Given the complexity of the site, and need for real time decision making, RT requested that the Pennsylvania Department of Environmental Protection to assist with weekly field meetings, so that the Land Recycling investigation process could be as focused and as efficient as possible. Pennsylvania DEP’s South Central office Environmental Cleanup Program was instrumental in providing assistance, assigning a hydrogeologist to work closely with RT as initial investigation work showed what releases would need Act 2 cleanup liability protection at the site. Solvent impacted groundwater as well as an historical asbestos products landfill, and storage tank releases will be the subject of the Act 2 Land Recycling process. Deteriorating buildings where asbestos products were manufactured are also of concern, and a redevelopment plan is under discussion with Borough officials, which is expected to call for demolition of a large portion of the Lower Mill buildings, which have little future useful life, and which are asbestos contaminated. The Borough, understanding the situation, had the site designated a Keystone Opportunity Zone, which helps facilitate redevelopment by offering tax abatements. 

A portion of the Lower Mill lies in the floodplain, and Manheim Borough has been instrumental in providing a new city park, on land on the opposite side of Chiques Creek, so Manheim is a leader in proper use of the floodplain through its overall planning process. The redevelopment plan takes into account proper floodplain use on the mill side of the creek as well.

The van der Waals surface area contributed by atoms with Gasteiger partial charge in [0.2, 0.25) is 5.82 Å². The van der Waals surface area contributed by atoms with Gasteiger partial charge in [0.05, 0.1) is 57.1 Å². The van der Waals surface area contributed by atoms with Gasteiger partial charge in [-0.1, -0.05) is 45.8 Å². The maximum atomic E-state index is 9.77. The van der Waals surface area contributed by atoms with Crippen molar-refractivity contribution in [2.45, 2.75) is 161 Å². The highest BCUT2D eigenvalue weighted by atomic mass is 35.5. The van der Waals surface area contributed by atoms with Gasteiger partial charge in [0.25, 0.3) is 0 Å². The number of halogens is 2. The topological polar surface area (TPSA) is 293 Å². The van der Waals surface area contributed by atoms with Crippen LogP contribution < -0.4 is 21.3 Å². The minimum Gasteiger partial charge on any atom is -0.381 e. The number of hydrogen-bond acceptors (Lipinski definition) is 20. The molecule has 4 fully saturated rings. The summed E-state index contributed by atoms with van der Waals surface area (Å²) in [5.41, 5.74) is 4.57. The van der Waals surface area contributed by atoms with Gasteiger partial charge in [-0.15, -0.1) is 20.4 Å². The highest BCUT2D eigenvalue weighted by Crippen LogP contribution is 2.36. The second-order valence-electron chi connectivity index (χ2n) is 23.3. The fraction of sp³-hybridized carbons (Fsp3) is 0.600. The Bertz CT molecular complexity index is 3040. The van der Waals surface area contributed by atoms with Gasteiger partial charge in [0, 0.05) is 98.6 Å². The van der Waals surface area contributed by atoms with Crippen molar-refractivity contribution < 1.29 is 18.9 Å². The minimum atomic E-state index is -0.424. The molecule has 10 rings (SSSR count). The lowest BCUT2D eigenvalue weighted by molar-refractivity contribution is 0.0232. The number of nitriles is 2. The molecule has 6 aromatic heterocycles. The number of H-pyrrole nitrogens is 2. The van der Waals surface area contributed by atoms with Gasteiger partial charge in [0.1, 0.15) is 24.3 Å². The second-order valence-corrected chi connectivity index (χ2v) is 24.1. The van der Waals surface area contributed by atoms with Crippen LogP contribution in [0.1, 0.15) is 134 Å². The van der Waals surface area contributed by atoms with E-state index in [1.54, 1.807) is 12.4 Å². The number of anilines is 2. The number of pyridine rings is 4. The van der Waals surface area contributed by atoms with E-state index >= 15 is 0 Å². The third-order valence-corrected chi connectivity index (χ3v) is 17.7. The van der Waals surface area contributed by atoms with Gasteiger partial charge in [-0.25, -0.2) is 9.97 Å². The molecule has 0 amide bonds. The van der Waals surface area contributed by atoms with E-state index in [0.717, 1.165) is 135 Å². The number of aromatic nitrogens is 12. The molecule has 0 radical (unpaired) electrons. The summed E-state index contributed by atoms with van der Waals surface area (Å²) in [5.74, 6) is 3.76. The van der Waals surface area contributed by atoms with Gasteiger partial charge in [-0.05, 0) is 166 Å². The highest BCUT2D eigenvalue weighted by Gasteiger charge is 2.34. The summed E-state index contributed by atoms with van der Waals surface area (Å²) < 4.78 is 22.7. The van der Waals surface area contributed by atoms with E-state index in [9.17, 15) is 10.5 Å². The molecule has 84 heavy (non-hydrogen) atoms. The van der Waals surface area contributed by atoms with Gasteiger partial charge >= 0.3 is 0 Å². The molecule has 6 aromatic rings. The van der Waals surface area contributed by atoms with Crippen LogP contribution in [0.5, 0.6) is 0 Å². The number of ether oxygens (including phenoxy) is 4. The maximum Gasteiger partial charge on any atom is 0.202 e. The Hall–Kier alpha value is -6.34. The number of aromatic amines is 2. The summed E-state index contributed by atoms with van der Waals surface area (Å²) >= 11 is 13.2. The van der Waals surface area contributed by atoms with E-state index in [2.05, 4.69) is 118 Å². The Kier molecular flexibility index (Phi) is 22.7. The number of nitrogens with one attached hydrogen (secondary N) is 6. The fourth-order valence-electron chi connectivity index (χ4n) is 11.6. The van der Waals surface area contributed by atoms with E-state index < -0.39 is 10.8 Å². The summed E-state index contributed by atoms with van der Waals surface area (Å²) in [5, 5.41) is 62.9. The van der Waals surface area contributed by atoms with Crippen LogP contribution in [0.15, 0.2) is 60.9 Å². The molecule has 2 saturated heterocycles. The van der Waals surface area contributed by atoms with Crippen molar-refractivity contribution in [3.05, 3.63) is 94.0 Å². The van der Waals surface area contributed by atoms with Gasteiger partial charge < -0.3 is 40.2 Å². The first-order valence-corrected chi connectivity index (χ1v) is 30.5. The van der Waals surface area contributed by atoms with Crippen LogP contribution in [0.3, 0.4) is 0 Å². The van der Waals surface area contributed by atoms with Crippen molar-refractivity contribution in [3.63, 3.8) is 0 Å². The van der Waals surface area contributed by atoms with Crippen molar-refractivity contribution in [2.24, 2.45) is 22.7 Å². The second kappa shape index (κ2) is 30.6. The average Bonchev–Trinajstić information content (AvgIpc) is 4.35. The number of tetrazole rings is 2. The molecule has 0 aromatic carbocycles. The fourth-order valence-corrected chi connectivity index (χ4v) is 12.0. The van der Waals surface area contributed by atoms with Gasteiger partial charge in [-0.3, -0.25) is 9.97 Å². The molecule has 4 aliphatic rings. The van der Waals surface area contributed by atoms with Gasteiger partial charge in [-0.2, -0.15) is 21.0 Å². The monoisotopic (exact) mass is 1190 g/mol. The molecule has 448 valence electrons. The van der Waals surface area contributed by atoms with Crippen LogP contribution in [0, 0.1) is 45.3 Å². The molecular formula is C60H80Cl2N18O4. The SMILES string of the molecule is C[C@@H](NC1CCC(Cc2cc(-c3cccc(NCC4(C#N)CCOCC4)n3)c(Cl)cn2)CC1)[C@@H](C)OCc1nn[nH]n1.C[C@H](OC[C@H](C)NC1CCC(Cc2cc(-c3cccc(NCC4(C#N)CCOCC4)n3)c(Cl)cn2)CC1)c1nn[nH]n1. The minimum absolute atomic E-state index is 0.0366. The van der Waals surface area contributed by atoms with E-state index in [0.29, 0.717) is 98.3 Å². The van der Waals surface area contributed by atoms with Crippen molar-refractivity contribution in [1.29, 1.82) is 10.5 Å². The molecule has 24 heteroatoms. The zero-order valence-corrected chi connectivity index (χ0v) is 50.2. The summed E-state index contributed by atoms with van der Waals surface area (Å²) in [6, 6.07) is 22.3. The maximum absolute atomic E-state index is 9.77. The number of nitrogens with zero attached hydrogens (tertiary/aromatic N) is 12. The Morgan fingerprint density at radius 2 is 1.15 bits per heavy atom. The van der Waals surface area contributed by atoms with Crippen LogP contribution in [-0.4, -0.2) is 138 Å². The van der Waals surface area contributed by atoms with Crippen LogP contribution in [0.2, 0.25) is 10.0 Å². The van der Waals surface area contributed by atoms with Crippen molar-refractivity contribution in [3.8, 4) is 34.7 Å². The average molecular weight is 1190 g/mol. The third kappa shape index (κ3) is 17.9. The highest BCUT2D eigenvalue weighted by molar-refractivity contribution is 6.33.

Herman Ramig, long-time Engineering Manager at the property, has worked very hard to keep the property viable, by attracting various tenants who have workshops, auto reconditioning facilities, as well as storage operations at the site. Gary Silversmith of the Phoenix Group, LLC announced that the Upper Mill facilities, which are newer and were constructed after World War II, are expected to attract a variety of industrial and commercial tenants, as more space becomes available in the coming months and years, following the decommissioning of the remaining manufacturing operations in a number of the buildings. An additional focus is on twenty-seven (27) acres of undeveloped expansion area, which has direct rail access by Norfolk Southern, and could attract new industries to the mill complex. Also being considered is conversion of the Company mid-rise office building to a Technical Center, with high-speed Internet access. Manheim Borough has been planning for resurgence of the Mill property in recent years, and has already made application for funds to provide improved access to the Mill complex from Fruitville Pike, which will minimize future commercial and industrial traffic through narrow Borough streets.